In his letters, Patch outlined his mission, explaining to the automakers that he would love a badge from each of their cars. According to CBS News, the little boy wrote, “I wonder if you might have a left over decal from the factory floor. It would be my dream come true to collect all the car logo decals.”
Team Hurty also decided that they did not want to approach the vehicle manufacturers empty-handed. With this in mind, you see, they decided to send a little offering to each of the companies. And so, young Patch raided his own piggy bank for coins and then attached one onto each letter.
What’s more, Patch’s family took a series of pictures of him standing next to various models of cars. Then, where possible, they included the snaps in the relevant letters. And if all that weren’t enough to convince the motor companies, the car-crazy youngster also made sure that he personally signed each note before popping it in the mail.
It’s fair to say that Patch dreamed big from the outset. And so Team Hurty did not just target all the current car names. The trio also wrote notes to a number of car companies that are no longer in operation, such as The Saturn Corporation, which stopped producing vehicles back in 2009.
Then, once all the letters had been mailed, all the family had left to do was wait and see what the responses would be. Would Patch hear back from the car companies at all? And, even more importantly, would the letter campaign help Patch add to his budding collection of decals?
Thankfully, signs started emerging that the family’s hard work had indeed paid off. And responses from automobile companies across the U.S. – perhaps moved by young Patch’s heartwarming letter and enthusiasm – began to pour through the family’s mailbox.
Even more surprisingly, though, it was not just decals that were arriving for Patch. Although the logos were all that the child had asked for, he received plenty of personal notes too – and even some other cool car merchandise. Plus, most of the companies also sent back the coins that Patch had stuck to his letters.
Among the car brands that replied was Volkswagen. And the German automaker told Patch that his messages had put smiles on its employees’ faces. According to reports, the letter from the representative at the company said, “Your letters have made a lot of people in our offices happy, Patch. I am very glad that you took the time to reach out and share your dream. Keep spreading happiness, and good things will come your way.”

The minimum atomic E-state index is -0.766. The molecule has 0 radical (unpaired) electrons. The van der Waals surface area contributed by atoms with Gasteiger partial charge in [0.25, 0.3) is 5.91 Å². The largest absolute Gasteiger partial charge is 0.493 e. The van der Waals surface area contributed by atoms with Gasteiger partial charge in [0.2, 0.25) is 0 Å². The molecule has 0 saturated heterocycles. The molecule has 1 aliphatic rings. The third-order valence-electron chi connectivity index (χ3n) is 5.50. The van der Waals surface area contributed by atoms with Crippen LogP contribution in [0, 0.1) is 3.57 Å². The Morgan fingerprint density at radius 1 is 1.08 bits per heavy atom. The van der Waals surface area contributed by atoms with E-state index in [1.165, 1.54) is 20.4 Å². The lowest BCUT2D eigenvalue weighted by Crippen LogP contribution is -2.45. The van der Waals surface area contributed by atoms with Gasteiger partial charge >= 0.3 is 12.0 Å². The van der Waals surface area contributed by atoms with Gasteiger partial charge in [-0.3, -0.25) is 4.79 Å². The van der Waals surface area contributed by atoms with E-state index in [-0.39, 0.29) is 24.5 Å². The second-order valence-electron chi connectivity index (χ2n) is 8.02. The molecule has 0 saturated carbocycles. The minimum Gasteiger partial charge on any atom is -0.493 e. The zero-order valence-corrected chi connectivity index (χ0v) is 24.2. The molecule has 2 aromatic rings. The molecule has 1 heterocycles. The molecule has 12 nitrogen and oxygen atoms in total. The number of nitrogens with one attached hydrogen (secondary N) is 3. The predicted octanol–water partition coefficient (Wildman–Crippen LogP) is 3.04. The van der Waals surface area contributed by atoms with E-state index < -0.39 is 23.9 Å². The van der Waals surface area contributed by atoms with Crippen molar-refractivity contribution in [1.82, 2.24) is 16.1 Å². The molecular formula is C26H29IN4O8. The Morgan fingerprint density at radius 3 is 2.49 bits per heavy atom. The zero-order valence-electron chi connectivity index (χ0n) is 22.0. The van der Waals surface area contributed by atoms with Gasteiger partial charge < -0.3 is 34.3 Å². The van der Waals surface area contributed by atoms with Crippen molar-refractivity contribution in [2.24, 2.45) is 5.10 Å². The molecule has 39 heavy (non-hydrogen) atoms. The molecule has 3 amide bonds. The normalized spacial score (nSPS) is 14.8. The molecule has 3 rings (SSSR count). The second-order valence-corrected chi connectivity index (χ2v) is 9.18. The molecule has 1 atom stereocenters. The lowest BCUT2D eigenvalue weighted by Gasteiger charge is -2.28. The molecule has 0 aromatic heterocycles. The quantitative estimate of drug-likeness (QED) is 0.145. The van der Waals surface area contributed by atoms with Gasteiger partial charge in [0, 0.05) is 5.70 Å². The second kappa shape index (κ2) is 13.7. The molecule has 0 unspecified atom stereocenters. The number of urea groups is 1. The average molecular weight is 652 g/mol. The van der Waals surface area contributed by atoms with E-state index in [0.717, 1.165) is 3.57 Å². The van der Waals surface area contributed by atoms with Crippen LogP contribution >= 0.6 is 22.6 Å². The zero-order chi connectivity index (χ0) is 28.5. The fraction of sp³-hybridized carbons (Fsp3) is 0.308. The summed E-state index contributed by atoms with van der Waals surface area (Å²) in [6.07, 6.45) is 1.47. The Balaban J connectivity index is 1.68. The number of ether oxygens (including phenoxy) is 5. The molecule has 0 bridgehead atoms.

Meanwhile, BMW sent a note to Patch too – along with a brand-new badge. The letter read, “It’s great that you enjoy watching Ultimate Driving Machines cruise past your house, and we are happy to send you the enclosed shiny new BMW emblem to add to your collection.”
What’s more, a package from Lincoln Motor Company included an original pencil drawing of a Lincoln Continental – a luxury car which was first produced in the 1930s. And across the top of the image, a message had been scrawled, which said, “We look forward to seeing you, kiddo! Drive safe, and do well in school!”
Swedish manufacturer Volvo Cars also made its contribution by sending a badge for Patch’s growing collection. But the company’s generosity didn’t stop there. In fact, the automaker went as far as to stuff Patch’s package with a frisbee and other merchandise that no doubt delighted the little motor enthusiast.
And if that weren’t enough, Volvo also provided Patch with a handwritten note, which read, “We appreciate you being a Volvo fan and hope you like the emblems and the gifts. Good luck with collecting car decals. We wish you all the best!” And staff sweetly signed off the thoughtful message with, “Your friends at Volvo.”
But that wasn’t all. In fact, replies kept rolling in from manufacturers far and wide – both big names and more obscure brands. Chevrolet and Rolls-Royce, for instance, also responded to Patch’s request, and nine different people signed a letter from Infiniti. The DeLorean Motor Company gave the little boy a badge too, which is probably one of the most rare and special items in his collection.